Mar. 22nd, 2017

randy_byers: (cesare)
As some of you have no doubt heard through the grapevine (and others no doubt have not), I got my first post-chemo MRI yesterday, and the results were not good. They found tiny dots of cancer in the area where the tumor used to be, and, much scarier, they also found tiny dots of cancer on the other side of the well of spinal fluid in the center of the brain. That's a new location. My neuro-oncologist isn't sure whether it was still in the area hit by radiation, or on the edge of that, or outside the radiation treatment area entirely. Determining that is one of the first things she wants to do, because it will help her decide whether to advise me to get further radiation treatment or not.

Further treatment of various kinds is definitely going to happen. They are pushing to get me onto an IV drug called Avastin, which is the standard treatment for when GBM returns after the first-stage treatments. I don't fully understand how Avastin works, but I believe Dr Taylor said it attacks the blood vessels in the cancer. It's injected every two weeks, and if they can get it approved by my insurance company I'll take the first dose on Friday. Supposedly the most common side effect is elevated blood pressure, but there's a whole list of horrific side effects that are less common. The blood seeping out of my left nostril this morning is likely because my platelet count has crashed, according to the nurse I just talked to.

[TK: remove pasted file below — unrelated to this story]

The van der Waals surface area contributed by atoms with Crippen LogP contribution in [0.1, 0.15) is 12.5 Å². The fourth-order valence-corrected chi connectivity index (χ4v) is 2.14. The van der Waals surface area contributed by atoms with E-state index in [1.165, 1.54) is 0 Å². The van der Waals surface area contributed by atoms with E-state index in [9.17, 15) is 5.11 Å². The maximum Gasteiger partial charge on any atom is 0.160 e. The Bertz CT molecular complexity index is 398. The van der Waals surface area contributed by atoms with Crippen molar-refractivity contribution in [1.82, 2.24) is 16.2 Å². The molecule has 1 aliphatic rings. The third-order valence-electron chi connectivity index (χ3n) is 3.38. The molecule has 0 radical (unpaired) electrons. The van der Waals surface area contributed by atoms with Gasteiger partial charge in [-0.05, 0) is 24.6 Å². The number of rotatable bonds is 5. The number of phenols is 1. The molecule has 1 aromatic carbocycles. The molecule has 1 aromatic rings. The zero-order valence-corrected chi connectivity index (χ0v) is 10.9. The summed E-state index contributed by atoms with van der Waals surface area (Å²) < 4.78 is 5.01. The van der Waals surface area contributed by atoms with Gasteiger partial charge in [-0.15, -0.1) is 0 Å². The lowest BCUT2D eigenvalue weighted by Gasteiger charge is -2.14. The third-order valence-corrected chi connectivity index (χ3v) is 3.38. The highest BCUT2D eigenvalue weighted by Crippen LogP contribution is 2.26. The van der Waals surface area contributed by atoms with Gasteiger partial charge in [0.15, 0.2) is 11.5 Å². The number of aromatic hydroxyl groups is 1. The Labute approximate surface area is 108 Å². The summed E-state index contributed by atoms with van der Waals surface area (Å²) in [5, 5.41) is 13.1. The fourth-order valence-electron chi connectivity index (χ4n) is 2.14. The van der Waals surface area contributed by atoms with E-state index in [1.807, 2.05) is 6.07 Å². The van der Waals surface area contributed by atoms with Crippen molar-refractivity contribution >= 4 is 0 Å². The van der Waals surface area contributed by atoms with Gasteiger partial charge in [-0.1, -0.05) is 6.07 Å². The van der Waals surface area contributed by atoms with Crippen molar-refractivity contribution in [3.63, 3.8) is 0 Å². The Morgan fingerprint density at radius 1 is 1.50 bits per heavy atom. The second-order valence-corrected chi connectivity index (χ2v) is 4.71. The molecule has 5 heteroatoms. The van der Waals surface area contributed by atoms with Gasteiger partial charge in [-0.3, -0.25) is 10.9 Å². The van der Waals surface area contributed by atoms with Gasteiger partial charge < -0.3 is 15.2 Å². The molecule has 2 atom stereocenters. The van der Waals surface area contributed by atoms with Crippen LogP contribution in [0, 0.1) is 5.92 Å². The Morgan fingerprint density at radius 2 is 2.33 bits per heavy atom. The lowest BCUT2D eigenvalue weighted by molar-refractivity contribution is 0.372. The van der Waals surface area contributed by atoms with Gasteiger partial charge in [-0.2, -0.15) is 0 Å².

None of this was what I was expecting to be facing when I went in for the MRI and consultation yesterday. I thought I was going to be told that I was done with treatment (other than the Optune) for the foreseeable future. Instead I was essentially told that the past fifteen months of treatment didn't work, or was only a temporary restraint, and now we get to try some different treatments. The immediate goal is to prevent the tiny dots of cancer from growing and spreading. If that happens, there's danger that I will start to lose my cognitive abilities and physical coordination and/or start having seizures again. The hope is that we can stave the cancer off long enough for me to make my long-anticipated trip to Yap in May.

Probably needless to say I'm feeling deeply discouraged. All the talk of surviving onto the long tail now seems like a complete fantasy. Now I need to ask my friends to let me know if they observe me acting in an erratic way, and life begins to seem like a race against the cancer eating into my ability to think and communicate. If I can make the trip to Yap, I'll likely be trying another form of chemo when I get back. As for radiation, not only do I really, really NOT want to do more radiation, I question whether there's any point, considering that I've got cancer in the area they treated previously.

Ah well, no reason to worry myself to death right now. There's time to figure out what the next steps are, but I am, as the Little Feat song has it, sore displeased. Sorry to bear these bad tidings.

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